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People who succeed in keeping their resolutions choose ambitious goals that enhance their self-esteem.
The cable news network CNN tells us that about 100,000,000 people in the United States just made New Year's resolutions. And Dr. John Norcross, a professor of psychology at the University of Scranton told National Public Radio that six months from now, about 40,000,000 Americans will have kept at least one of those resolutions.

Here at SteadyHealth we know just how difficult it can be to follow through on New Year's resolutions to lose weight, to eat healthy, to get a handle on stress and get more sleep, and to quit smoking. (OK, we actually have only observed how difficult it is for other people to keep their resolutions to quit smoking because we never started.) But here are our best suggestions on how you can succeed in keeping the four most common resolutions made at the start of every new year. Let's start with the top three.

Losing More Weight

It's amazing that only 100,000,000 Americans make New Year's resolutions to lose weight. Holiday overindulgence meets winter inactivity over almost the entire USA, and most of us weight more in January than we did the month before. But if we weigh more every January than we did the January before, we're in real trouble. How is it possible actually to take off the pounds we resolve to lose?

While weight loss does not result from an invariable relationship between calories in, calories out, and calories burned, the simple fact of the matter is that almost all of us need to eat less to weigh less. Theoretically, it's possible to eat more, exercise more, lose fat, and gain muscle. Achieving this nearly-impossible goal requires careful planning and a good understanding of how the timing of nutrients affects muscle and fat. It you don't have a personal trainer—and a very knowledgeable one—or you aren't a nutrition scientist (and maybe even if you are), you probably will have no choice but to eat less.

How can you be sure you are eating less? Don't rely on guesstimates. Keep a food journal. Log every single morsel and drop of everything you eat and drink every day. In addition, weigh yourself each and every day. You'll know exactly where your diet challenges are, and you'll know even before you step on the scales what you need to do to lose weight and keep it off.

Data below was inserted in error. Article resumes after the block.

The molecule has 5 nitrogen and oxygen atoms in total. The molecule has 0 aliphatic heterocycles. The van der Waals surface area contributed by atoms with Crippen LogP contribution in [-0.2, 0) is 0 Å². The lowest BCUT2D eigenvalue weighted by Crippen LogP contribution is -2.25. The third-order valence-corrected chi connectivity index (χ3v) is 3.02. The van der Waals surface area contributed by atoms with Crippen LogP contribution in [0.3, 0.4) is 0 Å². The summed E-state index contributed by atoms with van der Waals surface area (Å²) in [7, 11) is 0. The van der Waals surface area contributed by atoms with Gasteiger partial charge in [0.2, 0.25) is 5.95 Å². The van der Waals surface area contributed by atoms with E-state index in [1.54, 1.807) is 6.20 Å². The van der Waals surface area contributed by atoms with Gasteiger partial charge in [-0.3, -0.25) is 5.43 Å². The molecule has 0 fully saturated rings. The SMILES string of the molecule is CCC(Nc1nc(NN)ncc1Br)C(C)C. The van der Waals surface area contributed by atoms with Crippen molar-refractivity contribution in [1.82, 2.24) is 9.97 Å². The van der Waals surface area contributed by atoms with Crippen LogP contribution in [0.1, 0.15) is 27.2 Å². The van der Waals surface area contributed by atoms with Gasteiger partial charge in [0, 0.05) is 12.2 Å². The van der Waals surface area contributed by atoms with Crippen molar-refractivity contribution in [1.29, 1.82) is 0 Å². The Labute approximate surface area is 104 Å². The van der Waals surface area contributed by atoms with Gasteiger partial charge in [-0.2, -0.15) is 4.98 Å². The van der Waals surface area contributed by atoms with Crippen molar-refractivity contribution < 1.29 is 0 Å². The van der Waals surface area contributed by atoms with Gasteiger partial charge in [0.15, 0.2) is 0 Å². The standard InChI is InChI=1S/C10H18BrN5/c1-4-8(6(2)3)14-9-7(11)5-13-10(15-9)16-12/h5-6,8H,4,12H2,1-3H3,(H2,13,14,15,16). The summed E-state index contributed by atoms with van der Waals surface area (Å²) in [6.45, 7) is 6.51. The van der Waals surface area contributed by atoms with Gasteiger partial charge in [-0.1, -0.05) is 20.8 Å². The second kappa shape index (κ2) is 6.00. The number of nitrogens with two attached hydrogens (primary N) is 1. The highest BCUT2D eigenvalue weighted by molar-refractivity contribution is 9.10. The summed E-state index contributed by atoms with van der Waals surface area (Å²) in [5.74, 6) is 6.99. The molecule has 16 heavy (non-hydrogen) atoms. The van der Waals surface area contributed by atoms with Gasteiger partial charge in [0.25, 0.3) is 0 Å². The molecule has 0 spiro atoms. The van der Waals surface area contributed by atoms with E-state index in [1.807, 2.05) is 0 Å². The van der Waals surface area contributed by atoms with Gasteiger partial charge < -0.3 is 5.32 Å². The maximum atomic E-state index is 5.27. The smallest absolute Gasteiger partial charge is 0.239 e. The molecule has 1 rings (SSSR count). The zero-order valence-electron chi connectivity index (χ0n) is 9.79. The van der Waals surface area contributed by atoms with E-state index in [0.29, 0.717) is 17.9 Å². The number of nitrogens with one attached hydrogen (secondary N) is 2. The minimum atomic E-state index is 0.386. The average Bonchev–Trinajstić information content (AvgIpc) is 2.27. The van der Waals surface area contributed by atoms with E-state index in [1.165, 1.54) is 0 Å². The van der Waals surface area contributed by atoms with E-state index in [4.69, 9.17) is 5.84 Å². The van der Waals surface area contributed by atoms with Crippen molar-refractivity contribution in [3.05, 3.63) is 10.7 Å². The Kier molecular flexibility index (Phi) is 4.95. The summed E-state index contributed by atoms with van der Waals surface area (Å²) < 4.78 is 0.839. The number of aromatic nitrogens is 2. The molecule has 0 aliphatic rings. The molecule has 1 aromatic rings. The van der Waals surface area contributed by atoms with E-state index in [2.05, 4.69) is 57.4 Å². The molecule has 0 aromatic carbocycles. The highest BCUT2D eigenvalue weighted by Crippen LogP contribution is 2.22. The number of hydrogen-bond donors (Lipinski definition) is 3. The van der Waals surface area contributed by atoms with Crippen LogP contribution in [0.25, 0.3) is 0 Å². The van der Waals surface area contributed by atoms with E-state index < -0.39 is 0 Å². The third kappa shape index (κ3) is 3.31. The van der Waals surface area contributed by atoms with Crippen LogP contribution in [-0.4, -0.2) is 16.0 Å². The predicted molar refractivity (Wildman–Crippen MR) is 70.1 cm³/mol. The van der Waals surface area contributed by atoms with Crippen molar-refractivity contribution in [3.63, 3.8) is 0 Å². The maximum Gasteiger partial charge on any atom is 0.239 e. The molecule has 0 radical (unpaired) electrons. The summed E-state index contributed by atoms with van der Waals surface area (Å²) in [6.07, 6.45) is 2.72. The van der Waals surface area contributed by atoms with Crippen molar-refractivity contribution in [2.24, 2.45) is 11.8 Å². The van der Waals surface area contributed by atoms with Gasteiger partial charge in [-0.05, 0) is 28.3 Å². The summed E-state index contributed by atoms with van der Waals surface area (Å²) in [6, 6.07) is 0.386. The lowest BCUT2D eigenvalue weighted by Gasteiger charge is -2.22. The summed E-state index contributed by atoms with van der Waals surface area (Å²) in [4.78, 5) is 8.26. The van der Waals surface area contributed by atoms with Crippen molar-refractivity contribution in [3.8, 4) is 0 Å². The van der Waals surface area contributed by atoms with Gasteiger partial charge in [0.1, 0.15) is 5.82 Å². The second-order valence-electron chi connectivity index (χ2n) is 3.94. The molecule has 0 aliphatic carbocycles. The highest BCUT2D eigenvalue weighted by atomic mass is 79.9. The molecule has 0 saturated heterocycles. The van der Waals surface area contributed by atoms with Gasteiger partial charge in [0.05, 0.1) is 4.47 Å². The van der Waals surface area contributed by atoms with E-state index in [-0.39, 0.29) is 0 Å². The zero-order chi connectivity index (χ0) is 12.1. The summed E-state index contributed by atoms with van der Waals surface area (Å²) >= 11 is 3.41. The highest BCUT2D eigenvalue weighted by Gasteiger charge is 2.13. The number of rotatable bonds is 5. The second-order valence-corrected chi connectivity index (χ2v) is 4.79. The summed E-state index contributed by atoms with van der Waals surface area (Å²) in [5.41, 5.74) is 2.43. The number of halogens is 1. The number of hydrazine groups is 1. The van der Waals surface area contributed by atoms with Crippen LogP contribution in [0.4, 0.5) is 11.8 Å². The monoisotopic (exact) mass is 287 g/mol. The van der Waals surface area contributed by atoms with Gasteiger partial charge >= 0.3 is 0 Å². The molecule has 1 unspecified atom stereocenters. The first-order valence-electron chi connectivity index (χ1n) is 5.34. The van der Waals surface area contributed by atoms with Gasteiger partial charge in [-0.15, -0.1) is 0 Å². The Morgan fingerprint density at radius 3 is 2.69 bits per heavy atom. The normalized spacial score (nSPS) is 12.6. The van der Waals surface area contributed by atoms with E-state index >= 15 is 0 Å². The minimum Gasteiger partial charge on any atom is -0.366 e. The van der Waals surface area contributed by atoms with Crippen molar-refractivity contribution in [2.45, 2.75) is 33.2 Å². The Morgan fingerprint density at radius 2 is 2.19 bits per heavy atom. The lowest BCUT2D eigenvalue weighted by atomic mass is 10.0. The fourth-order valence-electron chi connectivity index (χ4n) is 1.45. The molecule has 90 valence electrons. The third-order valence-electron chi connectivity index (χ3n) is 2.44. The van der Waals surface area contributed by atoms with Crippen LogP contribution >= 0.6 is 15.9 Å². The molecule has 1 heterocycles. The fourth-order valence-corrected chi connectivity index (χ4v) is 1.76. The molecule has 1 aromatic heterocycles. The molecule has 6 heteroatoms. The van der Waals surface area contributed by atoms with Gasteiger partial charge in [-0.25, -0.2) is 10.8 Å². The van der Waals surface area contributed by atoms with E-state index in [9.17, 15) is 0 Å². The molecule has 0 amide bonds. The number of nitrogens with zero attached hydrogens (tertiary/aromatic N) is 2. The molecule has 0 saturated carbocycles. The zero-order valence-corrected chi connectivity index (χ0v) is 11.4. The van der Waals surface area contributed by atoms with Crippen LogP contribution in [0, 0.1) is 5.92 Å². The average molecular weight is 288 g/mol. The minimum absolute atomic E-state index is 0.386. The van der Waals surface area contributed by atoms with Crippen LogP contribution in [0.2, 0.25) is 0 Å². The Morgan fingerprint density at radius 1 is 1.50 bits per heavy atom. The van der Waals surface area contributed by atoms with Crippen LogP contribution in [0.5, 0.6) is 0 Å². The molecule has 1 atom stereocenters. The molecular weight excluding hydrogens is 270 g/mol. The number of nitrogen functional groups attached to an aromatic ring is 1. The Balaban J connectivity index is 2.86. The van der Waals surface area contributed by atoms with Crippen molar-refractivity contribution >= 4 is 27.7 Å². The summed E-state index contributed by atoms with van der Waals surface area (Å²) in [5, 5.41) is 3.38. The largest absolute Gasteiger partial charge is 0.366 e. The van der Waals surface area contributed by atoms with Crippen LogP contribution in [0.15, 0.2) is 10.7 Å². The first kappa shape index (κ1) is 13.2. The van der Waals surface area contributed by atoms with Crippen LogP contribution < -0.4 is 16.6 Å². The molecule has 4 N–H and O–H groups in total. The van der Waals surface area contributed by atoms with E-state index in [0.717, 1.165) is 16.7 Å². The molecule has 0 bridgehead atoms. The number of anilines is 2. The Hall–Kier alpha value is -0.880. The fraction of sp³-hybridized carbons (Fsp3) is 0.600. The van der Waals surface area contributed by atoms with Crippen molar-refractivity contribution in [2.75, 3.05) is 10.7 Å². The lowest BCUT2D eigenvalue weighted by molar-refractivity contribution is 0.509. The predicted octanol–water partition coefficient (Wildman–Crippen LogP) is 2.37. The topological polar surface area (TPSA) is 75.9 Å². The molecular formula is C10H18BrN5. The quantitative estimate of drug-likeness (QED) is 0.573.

Eating Healthy

From Thanksgiving to New Years Day, most Americans eat plenty of healthy food. They also eat plenty of unhealthy food and sometimes they eat everything in sight. Along with eating less, however, most of us resolve to eat healthier.

You don't have to launch a vegan raw foods diet or go all-organic or throw out all the goodies in your house to eat healthier. Just make one beneficial change at a time:

  • Start using stevia instead of sugar.
  • Add one vegetable a day to your diet. Try eating veggies for breakfast, or make a habit of eating a small side salad when you eat a sandwich.
  • Make your lunches at home. You'll save money and you can know exactly how many calories, carbs, and fat grams you'll be getting at your midday meal.
  • Make one more meal every week from scratch. You'll have complete control of the ingredients and it's likely to be your tastiest meal of the week.

Getting a Handle on Stress and Getting More Sleep

Do you stress out over controlling stress? Following intricate guidelines for stress reduction—learning yoga routines as an absolute beginner or taking a complex program of herbs and nutritional supplements, for example—really isn't relaxing. Here's a better approach.

Choose an activity you find relaxing. It could be anything from shooting skeet to taking a warm bath. Then arrange your schedule so that you can devote 15 to 30 minutes to that activity every day. While the activity is soothing, taking charge of your schedule is empowering.

And how can you get more sleep?

For most Americans, getting more sleep involves turning of the computer and the TV at least an hour before bedtime. Turn off your cellphone, too. The surest way to get enough sleep is to go to bed every night and wake up every morning at the same time—weekends included. You won't need to sleep in on Saturdays and Sundays if you get enough sleep during the week.